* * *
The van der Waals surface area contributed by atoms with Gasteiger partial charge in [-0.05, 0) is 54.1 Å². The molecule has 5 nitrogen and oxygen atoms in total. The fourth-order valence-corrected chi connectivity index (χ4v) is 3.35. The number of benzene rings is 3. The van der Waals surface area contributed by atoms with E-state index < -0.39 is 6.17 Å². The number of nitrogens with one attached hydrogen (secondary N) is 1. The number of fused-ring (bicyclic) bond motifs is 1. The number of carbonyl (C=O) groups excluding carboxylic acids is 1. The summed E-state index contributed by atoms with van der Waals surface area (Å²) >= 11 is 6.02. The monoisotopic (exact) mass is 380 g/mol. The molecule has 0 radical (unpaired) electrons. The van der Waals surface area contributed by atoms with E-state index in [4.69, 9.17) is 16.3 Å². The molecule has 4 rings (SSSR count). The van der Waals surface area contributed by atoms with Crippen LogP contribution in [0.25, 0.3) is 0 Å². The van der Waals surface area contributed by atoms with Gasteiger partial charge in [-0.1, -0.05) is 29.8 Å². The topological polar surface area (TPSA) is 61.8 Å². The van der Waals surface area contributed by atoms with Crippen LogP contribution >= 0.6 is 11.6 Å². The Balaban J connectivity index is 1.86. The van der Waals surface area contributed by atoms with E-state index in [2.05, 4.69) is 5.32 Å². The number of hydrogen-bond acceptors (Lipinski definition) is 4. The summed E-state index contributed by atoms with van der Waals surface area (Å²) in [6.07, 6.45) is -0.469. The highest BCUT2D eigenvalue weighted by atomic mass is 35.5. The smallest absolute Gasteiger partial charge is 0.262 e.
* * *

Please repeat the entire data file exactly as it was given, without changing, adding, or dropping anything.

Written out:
The van der Waals surface area contributed by atoms with Gasteiger partial charge in [-0.05, 0) is 54.1 Å². The molecule has 5 nitrogen and oxygen atoms in total. The fourth-order valence-corrected chi connectivity index (χ4v) is 3.35. The number of benzene rings is 3. The van der Waals surface area contributed by atoms with E-state index < -0.39 is 6.17 Å². The number of nitrogens with one attached hydrogen (secondary N) is 1. The number of fused-ring (bicyclic) bond motifs is 1. The number of carbonyl (C=O) groups excluding carboxylic acids is 1. The summed E-state index contributed by atoms with van der Waals surface area (Å²) >= 11 is 6.02. The monoisotopic (exact) mass is 380 g/mol. The molecule has 0 radical (unpaired) electrons. The van der Waals surface area contributed by atoms with E-state index in [4.69, 9.17) is 16.3 Å². The molecule has 4 rings (SSSR count). The van der Waals surface area contributed by atoms with Crippen LogP contribution in [0.25, 0.3) is 0 Å². The van der Waals surface area contributed by atoms with Gasteiger partial charge in [-0.1, -0.05) is 29.8 Å². The topological polar surface area (TPSA) is 61.8 Å². The van der Waals surface area contributed by atoms with Crippen LogP contribution >= 0.6 is 11.6 Å². The Balaban J connectivity index is 1.86. The van der Waals surface area contributed by atoms with E-state index in [2.05, 4.69) is 5.32 Å². The number of hydrogen-bond acceptors (Lipinski definition) is 4. The summed E-state index contributed by atoms with van der Waals surface area (Å²) in [6.07, 6.45) is -0.469. The highest BCUT2D eigenvalue weighted by atomic mass is 35.5. The smallest absolute Gasteiger partial charge is 0.262 e.